Sex and Love
In this play, characters with active sex lives are criticized for their priorities. Guys who like sex more than warfare tend to be portrayed as weak and effeminate. Troilus, for example, tells us he's "weaker than a woman's tear" (1.1.7) and not fit to fight because his love for Cressida has made him "womanish." Achilles, who would rather sleep with his lover than fight on the battlefield, is accused of "growing dainty of his worth" (1.3.145) because he spends all day "lolling" around in bed.
As for Paris? Well, he likes sex and warfare. (Hello, he's willing to war with Greece just so he can keep sleeping with Helen.) On the one hand, you could argue that because he's willing to fight, he's not portrayed as being weak or effeminate, just selfish. As King Priam points out, Paris is willing to let Trojan soldiers die because he enjoys Helen's "honey"(2.2.144). On the other hand, we could point out that he spends most of his time off the battlefield flirting with Helen, and when he does fight, he gets wounded—"gored with Menelaus' horn" to be exact (1.1.113).
What about the women in the play? Helen and Cressida both have active sex lives and they're portrayed as the cause of conflict and warfare. Every time we turn around someone is reminding us that the whole Trojan War was caused by Helen's sexual relationship with Paris. Plus, when Cressida is unfaithful to Troilus with Diomedes, both guys end up on the battlefield duking it out over her. Of course, both Helen and Cressida are portrayed as promiscuous cheaters, so the entire play calls into question whether or not an unfaithful woman is worth fighting over.
A lot of people have argued that there's a big, big difference between the Greeks and Trojans in accounts of the Trojan War. Greeks = bestial and stupid; Trojans = noble and honorable.
Well, not here, or at least not necessarily. It's true that most of the Trojans are definitely old-school when it comes to ideas about honor and romance. But that's not necessarily a good thing. They tend to be emotional instead of reasonable, which doesn't really work when you're in the middle of a big, nasty war. Case in point, they refuse to give Helen back as a matter of "honor," which ultimately leads to their downfall.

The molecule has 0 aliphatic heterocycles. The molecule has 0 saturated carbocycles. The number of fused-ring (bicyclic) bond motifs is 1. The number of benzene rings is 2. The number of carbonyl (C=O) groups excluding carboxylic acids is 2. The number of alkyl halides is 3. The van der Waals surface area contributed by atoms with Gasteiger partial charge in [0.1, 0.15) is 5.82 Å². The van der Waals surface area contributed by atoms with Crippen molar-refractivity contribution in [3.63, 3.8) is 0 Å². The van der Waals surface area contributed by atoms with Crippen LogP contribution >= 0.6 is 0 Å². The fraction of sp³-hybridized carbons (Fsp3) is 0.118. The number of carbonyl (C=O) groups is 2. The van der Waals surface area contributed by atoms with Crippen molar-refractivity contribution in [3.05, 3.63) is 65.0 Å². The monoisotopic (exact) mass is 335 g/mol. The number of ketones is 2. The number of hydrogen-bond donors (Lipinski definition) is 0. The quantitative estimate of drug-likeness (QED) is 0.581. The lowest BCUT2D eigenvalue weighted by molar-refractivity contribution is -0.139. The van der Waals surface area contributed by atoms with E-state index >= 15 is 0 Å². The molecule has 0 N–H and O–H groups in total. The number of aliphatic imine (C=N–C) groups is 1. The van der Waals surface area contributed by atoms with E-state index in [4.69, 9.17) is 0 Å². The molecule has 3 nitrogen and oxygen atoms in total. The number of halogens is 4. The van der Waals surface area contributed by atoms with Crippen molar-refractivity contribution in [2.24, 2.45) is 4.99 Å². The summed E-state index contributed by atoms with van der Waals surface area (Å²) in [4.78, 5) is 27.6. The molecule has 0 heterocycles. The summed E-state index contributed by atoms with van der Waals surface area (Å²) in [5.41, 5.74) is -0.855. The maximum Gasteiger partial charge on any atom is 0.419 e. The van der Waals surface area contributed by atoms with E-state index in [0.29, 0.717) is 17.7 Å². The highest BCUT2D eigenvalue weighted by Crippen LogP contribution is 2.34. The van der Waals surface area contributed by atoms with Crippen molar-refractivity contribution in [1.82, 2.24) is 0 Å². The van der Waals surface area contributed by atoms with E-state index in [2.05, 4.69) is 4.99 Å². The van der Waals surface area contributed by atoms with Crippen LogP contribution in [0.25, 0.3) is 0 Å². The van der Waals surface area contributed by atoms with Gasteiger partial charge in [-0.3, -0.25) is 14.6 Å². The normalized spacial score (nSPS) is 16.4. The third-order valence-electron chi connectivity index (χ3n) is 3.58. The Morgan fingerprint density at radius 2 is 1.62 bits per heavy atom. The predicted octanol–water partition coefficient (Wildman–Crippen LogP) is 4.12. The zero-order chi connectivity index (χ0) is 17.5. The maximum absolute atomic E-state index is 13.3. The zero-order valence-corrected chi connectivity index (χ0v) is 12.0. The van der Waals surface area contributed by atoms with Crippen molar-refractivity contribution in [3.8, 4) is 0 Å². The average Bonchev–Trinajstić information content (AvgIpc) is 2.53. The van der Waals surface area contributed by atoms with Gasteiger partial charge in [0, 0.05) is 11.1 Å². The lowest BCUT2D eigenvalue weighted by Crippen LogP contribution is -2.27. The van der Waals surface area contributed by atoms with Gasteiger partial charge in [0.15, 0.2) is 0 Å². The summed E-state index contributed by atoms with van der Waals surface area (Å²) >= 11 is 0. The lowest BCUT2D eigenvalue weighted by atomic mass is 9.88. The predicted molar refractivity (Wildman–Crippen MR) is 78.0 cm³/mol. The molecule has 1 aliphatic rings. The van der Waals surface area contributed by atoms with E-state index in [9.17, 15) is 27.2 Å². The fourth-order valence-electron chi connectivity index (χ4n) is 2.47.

Oh, but wait a minute. What about Pandarus? He's a Trojan and there's nothing old-school or romantic about that guy. He's all about reducing Troilus and Cressida's romance to mere sex. Hmm. That's something to keep in mind, don't you think?
The Greeks, on the other hand, are never governed by romantic ideals. Some of them (like Ajax and Achilles) are total selfish meatheads who just want to roar out onto the battlefield to kick butt. Some of them (like Ulysses) are more intellectual and rational but would do just about anything for political gain. But, are the Greeks and Trojans really all that different when it comes down to it? Check out "Actions" for more on this.
A lot of characters will say one thing and then turn around and do another, whether they're Greek, Trojan, male, or female. Take Cressida. Even though she promises Troilus she'll never cheat, she hooks up with Diomedes the second she's shipped off to the Greek camp.
But Cressida isn't the only "false" character in this play. During the big debate between Priam and his sons, Hector lists a million reasons why fighting the war is a bad idea. But then, he turns around and agrees to keep fighting, even though he knows it's wrong.
What about Ulysses? He delivers a big, fancy speech about how warriors need to respect hierarchy and social order and then goes right out and sends Ajax to fight Hector, even though Achilles should be the one to fight because he's the more prestigious soldier. And Achilles promises Polyxena and Hecuba that he won't fight, but what does he do when he finds out his best friend has been killed? He rushes out to the battlefield.
The moral? Actions speak louder than "words, words, mere words" (5.3.108). Even when those words are spoken in a fancy verse like iambic pentameter.